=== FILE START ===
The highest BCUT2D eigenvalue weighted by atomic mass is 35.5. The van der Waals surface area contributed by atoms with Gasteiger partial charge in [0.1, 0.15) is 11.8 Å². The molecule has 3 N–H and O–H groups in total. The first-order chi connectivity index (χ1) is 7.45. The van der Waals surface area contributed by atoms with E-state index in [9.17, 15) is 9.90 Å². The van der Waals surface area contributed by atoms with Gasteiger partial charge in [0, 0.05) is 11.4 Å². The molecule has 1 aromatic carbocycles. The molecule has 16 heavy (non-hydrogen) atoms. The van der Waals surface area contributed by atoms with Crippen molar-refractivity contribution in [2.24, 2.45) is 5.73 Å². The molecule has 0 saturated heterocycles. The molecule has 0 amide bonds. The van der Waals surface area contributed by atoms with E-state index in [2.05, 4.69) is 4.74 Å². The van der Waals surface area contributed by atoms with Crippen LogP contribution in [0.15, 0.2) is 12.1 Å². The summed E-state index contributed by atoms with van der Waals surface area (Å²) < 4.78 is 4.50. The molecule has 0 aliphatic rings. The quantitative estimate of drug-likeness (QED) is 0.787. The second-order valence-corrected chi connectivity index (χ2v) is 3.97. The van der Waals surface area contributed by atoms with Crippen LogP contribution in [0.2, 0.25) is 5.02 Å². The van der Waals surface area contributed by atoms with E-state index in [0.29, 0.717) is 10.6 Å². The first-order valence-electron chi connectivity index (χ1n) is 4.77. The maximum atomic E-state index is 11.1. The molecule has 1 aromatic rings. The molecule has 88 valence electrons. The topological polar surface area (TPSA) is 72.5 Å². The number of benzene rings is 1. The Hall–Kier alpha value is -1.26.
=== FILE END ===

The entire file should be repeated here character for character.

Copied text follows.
The highest BCUT2D eigenvalue weighted by atomic mass is 35.5. The van der Waals surface area contributed by atoms with Gasteiger partial charge in [0.1, 0.15) is 11.8 Å². The molecule has 3 N–H and O–H groups in total. The first-order chi connectivity index (χ1) is 7.45. The van der Waals surface area contributed by atoms with E-state index in [9.17, 15) is 9.90 Å². The van der Waals surface area contributed by atoms with Gasteiger partial charge in [0, 0.05) is 11.4 Å². The molecule has 1 aromatic carbocycles. The molecule has 16 heavy (non-hydrogen) atoms. The van der Waals surface area contributed by atoms with Crippen molar-refractivity contribution in [2.24, 2.45) is 5.73 Å². The molecule has 0 saturated heterocycles. The molecule has 0 amide bonds. The van der Waals surface area contributed by atoms with E-state index in [2.05, 4.69) is 4.74 Å². The van der Waals surface area contributed by atoms with Crippen LogP contribution in [0.15, 0.2) is 12.1 Å². The summed E-state index contributed by atoms with van der Waals surface area (Å²) < 4.78 is 4.50. The molecule has 0 aliphatic rings. The quantitative estimate of drug-likeness (QED) is 0.787. The second-order valence-corrected chi connectivity index (χ2v) is 3.97. The van der Waals surface area contributed by atoms with Crippen LogP contribution in [0.2, 0.25) is 5.02 Å². The van der Waals surface area contributed by atoms with E-state index in [0.29, 0.717) is 10.6 Å². The first-order valence-electron chi connectivity index (χ1n) is 4.77. The maximum atomic E-state index is 11.1. The molecule has 1 aromatic rings. The molecule has 88 valence electrons. The topological polar surface area (TPSA) is 72.5 Å². The number of benzene rings is 1. The Hall–Kier alpha value is -1.26.